Home » Blogs » Adventures in Positive Psychology » It’s Not What You Have But How You See it: How to Live With Contentment

It’s Not What You Have But How You See it: How to Live With Contentment

Have you ever noticed that the more you have the more you want?

Let’s face it. Seeing our life as good enough doesn’t come naturally for many people any longer.

We live in a mixed-up and crazy culture where it’s an ongoing commitment to temper greed, jealousy and ambition for more. We always have the options to have more, learn more and do more.

One key to living with contentment is to realize the difference between needs and wants. We allow our desires and wants to take over our motivation until we begin to believe that we really need to live a life of consumption and materialism.

As we gain awareness of this conditioning we can learn to alter our perspective to one that will offer more satisfaction with life.

Here are a few ideas to help you be happier with what you have and who you are:

Practice Gratitude – Most people want things to be better than they are, or when things are going well, we forget to appreciate what we have. Learn to reflect on how much better things are than they could be. Focus on what you are thankful for. Write down 5 things you are grateful for right now.

Let go of regrets – When we hold onto regrets from decisions we have made, it can really poison our well-being. Many people regret something they can no longer change, which ends up holding them back from moving forward in a more positive manner. What happened in the past is done and gone, so work to stay present and mindful of the current moment to find more joy and fulfillment.

Expect less and accept more – Sometimes what we want to have or expect to be the case isn’t so. When we have high expectations for everything in life we will ultimately run into disappointment. Learn to accept those things you can’t change, whether it’s about you or someone else in your life. What in your life is difficult to accept and causing you distress? Work on this one thing as a means to begin controlling expectations.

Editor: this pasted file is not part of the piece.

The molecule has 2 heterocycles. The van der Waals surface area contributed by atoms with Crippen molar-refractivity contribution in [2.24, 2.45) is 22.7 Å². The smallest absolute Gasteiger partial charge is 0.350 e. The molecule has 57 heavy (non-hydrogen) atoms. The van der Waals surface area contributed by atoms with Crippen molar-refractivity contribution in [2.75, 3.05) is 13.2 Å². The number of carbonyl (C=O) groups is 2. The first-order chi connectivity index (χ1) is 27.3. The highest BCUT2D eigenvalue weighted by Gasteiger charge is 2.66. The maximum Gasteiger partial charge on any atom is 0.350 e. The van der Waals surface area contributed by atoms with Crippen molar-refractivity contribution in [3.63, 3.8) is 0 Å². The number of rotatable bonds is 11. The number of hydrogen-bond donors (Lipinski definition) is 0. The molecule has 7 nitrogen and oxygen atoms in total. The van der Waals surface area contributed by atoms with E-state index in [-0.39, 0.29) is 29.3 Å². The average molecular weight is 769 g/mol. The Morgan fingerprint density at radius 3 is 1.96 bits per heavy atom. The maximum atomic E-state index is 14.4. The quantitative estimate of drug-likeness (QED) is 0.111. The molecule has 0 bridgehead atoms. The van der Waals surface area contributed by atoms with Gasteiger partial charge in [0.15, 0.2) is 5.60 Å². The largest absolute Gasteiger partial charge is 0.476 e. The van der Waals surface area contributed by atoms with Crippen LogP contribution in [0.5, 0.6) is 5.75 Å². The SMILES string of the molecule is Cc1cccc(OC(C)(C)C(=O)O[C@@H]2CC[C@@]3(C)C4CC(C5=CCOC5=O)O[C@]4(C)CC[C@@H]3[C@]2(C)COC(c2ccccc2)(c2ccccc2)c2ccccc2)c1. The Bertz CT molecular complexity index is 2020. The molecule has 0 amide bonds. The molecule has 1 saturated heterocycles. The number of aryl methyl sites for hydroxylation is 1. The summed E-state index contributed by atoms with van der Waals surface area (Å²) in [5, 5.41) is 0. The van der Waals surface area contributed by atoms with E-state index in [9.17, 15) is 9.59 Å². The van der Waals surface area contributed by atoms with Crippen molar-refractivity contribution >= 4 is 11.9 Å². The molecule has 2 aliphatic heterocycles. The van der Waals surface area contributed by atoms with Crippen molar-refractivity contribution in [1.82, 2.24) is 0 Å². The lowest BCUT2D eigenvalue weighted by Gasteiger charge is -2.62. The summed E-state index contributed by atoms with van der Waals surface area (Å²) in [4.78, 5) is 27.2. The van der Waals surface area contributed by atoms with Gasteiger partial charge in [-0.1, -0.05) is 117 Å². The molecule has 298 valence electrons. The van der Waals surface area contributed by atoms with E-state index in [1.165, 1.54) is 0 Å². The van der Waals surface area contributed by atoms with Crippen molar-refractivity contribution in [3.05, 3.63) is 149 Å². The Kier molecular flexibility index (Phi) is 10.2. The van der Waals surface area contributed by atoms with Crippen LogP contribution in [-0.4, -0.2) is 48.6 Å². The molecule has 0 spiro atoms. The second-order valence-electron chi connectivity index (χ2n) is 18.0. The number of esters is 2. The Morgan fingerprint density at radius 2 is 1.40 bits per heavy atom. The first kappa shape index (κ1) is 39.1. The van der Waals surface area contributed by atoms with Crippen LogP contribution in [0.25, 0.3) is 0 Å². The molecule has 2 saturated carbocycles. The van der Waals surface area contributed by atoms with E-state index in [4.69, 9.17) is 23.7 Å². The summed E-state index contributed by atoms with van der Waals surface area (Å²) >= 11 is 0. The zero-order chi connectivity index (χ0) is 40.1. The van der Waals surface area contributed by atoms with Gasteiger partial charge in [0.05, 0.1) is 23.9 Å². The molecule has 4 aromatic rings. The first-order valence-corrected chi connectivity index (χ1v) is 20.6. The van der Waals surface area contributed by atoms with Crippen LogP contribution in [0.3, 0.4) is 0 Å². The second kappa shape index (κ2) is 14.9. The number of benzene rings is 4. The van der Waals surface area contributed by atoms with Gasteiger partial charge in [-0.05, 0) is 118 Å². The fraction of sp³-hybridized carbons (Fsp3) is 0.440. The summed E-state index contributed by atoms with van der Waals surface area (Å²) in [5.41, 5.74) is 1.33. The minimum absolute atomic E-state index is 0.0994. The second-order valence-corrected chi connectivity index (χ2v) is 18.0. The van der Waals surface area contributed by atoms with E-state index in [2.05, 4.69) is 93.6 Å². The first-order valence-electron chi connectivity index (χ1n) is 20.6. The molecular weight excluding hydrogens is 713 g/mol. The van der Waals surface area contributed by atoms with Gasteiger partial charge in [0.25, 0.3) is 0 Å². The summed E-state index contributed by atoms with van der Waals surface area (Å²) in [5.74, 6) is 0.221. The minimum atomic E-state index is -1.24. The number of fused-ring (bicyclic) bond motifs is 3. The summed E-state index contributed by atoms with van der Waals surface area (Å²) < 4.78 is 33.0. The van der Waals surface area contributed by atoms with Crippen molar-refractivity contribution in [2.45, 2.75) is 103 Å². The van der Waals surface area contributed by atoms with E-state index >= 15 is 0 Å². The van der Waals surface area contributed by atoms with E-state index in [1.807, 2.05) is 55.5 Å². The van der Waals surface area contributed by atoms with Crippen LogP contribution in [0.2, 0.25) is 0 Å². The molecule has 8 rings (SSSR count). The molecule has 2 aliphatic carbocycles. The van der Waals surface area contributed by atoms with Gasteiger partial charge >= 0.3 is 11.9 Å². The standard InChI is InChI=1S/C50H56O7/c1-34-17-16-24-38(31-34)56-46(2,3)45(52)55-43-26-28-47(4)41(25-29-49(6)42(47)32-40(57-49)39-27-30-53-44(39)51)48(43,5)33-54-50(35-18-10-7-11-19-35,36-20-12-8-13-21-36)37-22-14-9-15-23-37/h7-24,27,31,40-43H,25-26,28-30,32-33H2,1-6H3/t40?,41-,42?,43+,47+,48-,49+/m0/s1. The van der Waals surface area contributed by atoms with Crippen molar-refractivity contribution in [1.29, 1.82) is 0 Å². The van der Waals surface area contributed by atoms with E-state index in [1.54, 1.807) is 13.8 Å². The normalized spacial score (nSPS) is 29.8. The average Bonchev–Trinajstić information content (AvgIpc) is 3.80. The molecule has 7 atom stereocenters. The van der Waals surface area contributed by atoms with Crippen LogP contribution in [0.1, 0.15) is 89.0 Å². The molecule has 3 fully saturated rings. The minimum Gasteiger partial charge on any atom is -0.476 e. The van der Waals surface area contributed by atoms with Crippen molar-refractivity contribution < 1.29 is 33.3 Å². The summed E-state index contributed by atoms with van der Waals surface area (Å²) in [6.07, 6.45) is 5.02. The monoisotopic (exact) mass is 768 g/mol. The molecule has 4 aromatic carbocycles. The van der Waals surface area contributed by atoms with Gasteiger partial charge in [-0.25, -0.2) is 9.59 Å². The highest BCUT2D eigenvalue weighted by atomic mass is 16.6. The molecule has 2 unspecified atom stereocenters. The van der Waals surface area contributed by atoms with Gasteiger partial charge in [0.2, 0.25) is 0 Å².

Stop Comparing Yourself to Others – When we use other people as the measuring stick for our personal success and quality of life we are likely to be less satisfied. Social comparisons can provide useful information when we try to learn from others, but they also hold our perspective in a discontented position. Compare yourself less so you can be satisfied more.

Make time for simple pleasures – When you are focused on your big ambitions and future goals you might neglect the daily pleasures that surround you. Learn to slow down and absorb the wonder and beauty around you. Stay present and focus on the task you’re doing in that moment. Don’t let the life pass you by because you’re always on the go and distracted by ambition.

Learn to embrace where you are in your life right now. No matter where you want to be, don’t overlook the joy and fulfillment you can partake in today. I know this can be difficult but take a few minutes today to slow down, reflect on the positive things in your life, and appreciate your talents and strengths.

Practice looking at life through this lens of contentment and it will become more natural.

It’s Not What You Have But How You See it: How to Live With Contentment

Joe Wilner

Joe Wilner is a life coach, licensed clinical psychotherapist (LCP), and drummer from the band Yes You Are. He is also creator of You Have a Calling, a blog and online community helping people discover and pursue their life’s work and mission. Through deep and personalized coaching, he helps ambitious, creative, and spiritually minded individuals make a greater impact, grow as leaders, and design a soulful life they are inspired by.

2 comments: View Comments / Leave a Comment



APA Reference
Wilner, J. (2012). It’s Not What You Have But How You See it: How to Live With Contentment. Psych Central. Retrieved on October 23, 2020, from


Last updated: 8 May 2012
Statement of review: Psych Central does not review the content that appears in our blog network ( prior to publication. All opinions expressed herein are exclusively those of the author alone, and do not reflect the views of the editorial staff or management of Psych Central. Published on All rights reserved.